There is increasing interest in resolving multiple-use conflicts through place-based (national forest-specific) legislation. Throughout the West, divergent interests are negotiating how they would like particular forests to be managed. Many of these proposals include provisions related to wilderness designation, economic development, forest restoration and funding mechanisms, among others. But unlike more typical collaborative efforts, some groups are seeking codification of their agreements.
Numerous factors have precipitated this interest in going to Washington in search of legislation, including perceptions of agency gridlock, unresolved roadless and wilderness issues, and the disarray that now characterizes forest planning.
Nowhere is the place-based approach more apparent than in Montana. In July 2009, Montana U.S. Sen. Jon Tester introduced Senate Bill 1470, the “Forest Jobs and Recreation Act (FJRA).” If enacted, it would direct management on three national forests in Montana; the Beaverhead-Deerlodge, and parts of the Lolo and Kootenai. This approach is a significant departure from the status quo and it raises several questions and opportunities that are addressed below.
Before proceeding with the questions, some background is necessary. Prior to the FJRA’s introduction, three separate groups of interests negotiated proposals for how they would like individual national forests to be managed. These groups included the controversial “Beaverhead-Deerlodge Partnership” dealing with the largest national forest in Montana , the smaller-sized “Three Rivers Challenge” focused on part of the Kootenai, and the relatively modest “Blackfoot-Clearwater Landscape Stewardship Project” centered on part of the Lolo. Tester modified some of these agreements and then lumped them together into one multi-faceted bill.
There are four provisions of the FJRA that I wish to emphasize: the designation of wilderness and special management areas, a timber supply provision, forest restoration goals, and the use of stewardship contracting.
First, it seeks to designate roughly 677,000 acres of wilderness and 336,000 acres of special management areas on three national forests. The latter designation is designed to protect some places from resource use while allowing and enhancing some types of motorized recreation.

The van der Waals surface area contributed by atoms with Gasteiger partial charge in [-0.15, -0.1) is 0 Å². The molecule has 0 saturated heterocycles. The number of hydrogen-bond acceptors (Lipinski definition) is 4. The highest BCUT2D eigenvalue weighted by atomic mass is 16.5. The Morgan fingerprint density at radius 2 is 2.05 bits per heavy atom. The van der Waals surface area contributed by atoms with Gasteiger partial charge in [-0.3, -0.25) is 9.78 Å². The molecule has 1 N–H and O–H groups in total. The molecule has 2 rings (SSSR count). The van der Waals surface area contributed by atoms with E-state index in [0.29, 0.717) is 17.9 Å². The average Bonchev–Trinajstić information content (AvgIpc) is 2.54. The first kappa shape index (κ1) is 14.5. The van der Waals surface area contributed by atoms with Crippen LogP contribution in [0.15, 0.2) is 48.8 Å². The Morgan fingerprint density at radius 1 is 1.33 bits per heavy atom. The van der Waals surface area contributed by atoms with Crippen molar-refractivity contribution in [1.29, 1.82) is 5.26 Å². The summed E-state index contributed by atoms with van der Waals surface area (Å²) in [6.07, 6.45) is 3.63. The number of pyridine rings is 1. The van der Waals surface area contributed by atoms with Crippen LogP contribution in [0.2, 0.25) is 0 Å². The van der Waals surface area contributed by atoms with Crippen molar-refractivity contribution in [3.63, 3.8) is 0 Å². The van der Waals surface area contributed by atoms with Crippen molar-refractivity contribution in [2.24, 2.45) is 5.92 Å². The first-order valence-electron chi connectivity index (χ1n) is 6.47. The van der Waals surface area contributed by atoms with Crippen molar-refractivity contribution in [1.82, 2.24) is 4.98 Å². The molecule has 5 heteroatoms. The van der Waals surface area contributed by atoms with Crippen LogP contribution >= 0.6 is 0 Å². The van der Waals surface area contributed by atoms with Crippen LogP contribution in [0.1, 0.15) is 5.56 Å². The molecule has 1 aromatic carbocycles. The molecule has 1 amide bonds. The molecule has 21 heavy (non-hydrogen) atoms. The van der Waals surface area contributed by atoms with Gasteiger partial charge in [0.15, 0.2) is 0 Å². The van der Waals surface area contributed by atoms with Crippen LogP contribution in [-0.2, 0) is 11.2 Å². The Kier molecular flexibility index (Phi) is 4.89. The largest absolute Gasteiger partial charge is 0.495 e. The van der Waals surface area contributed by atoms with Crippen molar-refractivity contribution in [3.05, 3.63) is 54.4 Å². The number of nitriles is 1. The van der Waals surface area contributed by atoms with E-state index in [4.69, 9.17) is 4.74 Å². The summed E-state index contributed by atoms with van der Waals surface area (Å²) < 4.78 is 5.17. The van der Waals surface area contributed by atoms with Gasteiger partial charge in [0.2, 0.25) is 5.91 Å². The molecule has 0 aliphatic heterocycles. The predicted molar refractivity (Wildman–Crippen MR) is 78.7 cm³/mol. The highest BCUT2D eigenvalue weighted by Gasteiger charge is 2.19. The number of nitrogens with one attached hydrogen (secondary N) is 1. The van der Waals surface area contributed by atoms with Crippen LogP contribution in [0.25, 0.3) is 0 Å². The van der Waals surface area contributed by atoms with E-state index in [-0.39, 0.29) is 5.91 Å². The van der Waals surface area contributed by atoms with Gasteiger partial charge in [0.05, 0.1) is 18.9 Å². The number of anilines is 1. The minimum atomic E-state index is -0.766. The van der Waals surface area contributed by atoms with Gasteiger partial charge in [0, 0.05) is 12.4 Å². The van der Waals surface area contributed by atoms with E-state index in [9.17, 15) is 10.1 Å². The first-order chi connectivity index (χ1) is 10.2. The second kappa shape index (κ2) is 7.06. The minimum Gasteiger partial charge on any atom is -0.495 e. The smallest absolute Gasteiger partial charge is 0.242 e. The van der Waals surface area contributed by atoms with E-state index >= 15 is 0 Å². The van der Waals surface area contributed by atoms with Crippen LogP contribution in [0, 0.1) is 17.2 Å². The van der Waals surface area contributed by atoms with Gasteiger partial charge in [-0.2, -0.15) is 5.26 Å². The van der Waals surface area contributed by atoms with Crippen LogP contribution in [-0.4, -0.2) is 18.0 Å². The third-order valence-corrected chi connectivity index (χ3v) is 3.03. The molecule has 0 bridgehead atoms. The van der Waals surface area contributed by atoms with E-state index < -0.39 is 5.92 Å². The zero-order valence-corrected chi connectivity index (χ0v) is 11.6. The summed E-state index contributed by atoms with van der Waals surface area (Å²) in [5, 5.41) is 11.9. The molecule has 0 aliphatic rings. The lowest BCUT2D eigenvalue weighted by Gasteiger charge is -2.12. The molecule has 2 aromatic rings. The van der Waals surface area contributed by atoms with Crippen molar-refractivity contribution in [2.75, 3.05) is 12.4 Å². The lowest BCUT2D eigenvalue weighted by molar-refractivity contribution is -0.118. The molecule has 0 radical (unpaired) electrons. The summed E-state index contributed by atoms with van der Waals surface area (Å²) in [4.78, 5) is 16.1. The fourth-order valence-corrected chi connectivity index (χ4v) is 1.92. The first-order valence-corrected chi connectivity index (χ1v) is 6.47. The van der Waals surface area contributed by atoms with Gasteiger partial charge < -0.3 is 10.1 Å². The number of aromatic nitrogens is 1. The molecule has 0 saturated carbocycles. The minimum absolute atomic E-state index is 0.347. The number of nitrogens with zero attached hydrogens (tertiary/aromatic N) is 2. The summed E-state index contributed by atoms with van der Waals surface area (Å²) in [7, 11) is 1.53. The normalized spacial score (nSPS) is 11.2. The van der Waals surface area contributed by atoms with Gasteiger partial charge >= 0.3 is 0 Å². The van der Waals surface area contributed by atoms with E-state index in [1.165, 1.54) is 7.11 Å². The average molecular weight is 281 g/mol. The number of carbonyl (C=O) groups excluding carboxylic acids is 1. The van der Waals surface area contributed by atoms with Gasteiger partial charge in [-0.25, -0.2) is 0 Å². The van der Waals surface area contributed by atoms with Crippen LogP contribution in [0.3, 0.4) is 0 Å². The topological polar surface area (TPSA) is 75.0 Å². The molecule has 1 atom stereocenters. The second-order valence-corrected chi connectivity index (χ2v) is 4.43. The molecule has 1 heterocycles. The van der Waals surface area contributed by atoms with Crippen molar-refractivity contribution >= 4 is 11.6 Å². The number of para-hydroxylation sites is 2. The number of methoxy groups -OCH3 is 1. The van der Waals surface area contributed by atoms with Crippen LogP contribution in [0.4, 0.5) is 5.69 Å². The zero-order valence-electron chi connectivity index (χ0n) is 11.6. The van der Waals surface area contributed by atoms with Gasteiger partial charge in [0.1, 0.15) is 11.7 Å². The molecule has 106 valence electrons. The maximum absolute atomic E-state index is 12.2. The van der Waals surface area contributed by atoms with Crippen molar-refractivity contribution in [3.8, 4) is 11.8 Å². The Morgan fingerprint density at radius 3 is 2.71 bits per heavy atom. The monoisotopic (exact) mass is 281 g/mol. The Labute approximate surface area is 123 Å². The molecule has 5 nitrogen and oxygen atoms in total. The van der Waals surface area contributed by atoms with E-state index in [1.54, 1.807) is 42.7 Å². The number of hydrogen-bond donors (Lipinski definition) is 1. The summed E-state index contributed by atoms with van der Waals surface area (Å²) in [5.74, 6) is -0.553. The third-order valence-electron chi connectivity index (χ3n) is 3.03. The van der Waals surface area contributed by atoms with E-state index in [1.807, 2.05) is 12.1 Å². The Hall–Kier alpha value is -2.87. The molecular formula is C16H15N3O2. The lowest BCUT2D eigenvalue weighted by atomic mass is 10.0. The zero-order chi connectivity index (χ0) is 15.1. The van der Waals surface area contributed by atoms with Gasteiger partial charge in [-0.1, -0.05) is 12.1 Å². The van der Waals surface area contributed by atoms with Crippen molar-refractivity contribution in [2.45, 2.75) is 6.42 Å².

In exchange for these designations, the bill mandates that 70,000 acres on the Beaverhead-Deerlodge and 30,000 acres on the Kootenai are to be “mechanically treated” by the USFS over the next ten years. Priorities and sideboards are set for where these projects can happen, so they will most likely be funneled into the roaded frontcountry.
Non-timber related restoration goals are also set in the bill, though compared to the treatment mandate, they are not quantified nor prescribed in as much detail. Nor is there any guarantee that the restoration work will be done once the mechanical treatments are accomplished. Also worked into the legislation is possible funding for a biomass project for a timber mill in the Seeley-Swan Valley.
The bill relies heavily upon the use of stewardship contracting to achieve its treatments and restoration work. This authority allows the USFS to trade its goods (timber) for services to be rendered by a private contractor, such as restoration work like replacing culverts or rolling up roads.
While Tester’s bill has garnered national attention, there are place-based initiatives happening on other national forests, including the Lewis and Clark, Colville, Clearwater and Nez Perce, Fremont-Winema, Tongass, and federal forests in Arizona, among others. Each initiative is different in significant ways. But all are searching for more durable, bottom-up, and pro-active solutions to national forest management. Some negotiations, like that on Idaho’s Clearwater and Nez Perce, may result in proposed legislation. But others, including arrangements on the Colville and Fremont-Winema, aren’t based on forest specific laws but instead operate through formalized agreements and protocols with the USFS .
Senator Tester’s bill is a bold and constructive response to a dysfunctional status quo. It advances the debate over national forest management in significant ways-putting all the big issues and conflicts squarely on the table, right where they belong. In doing so, his bill has generated a vigorous debate while shaking up traditional political alliances.
A congressional hearing focused on the Senator’s bill is supposedly in the works. Congressional hearings can be a mixed bag, of course; being either a terrible oxymoron or constructive inquiry. I hope the former will hold true, and that some tough questions will be answered by proponents and opponents of the bill. Laid out below are some of the most important. They go beyond the FJRA, with the assumption that if enacted, similar place-based forest laws are forthcoming.
1. Would a proliferation of place-based forest laws disunify the relatively consistent mission and mandate of the USFS ?
If replicated more broadly, the place-based approach to forest management could further disaggregate the national forest system. Law-by-law, the national forests could be governed by forest-specific mandates, not unlike the unit-specific “enabling” laws governing the national parks and wildlife refuges. A relatively consistent mission and mandate applicable to the national forests would be replaced by more site-specific prescriptive laws detailing how particular forests must be managed. This might be good for some forests, but what effect would it have on the national forest system on-the-whole?
2. Will the FJRA conflict with preexisting agency mandates, environmental laws, and planning requirements?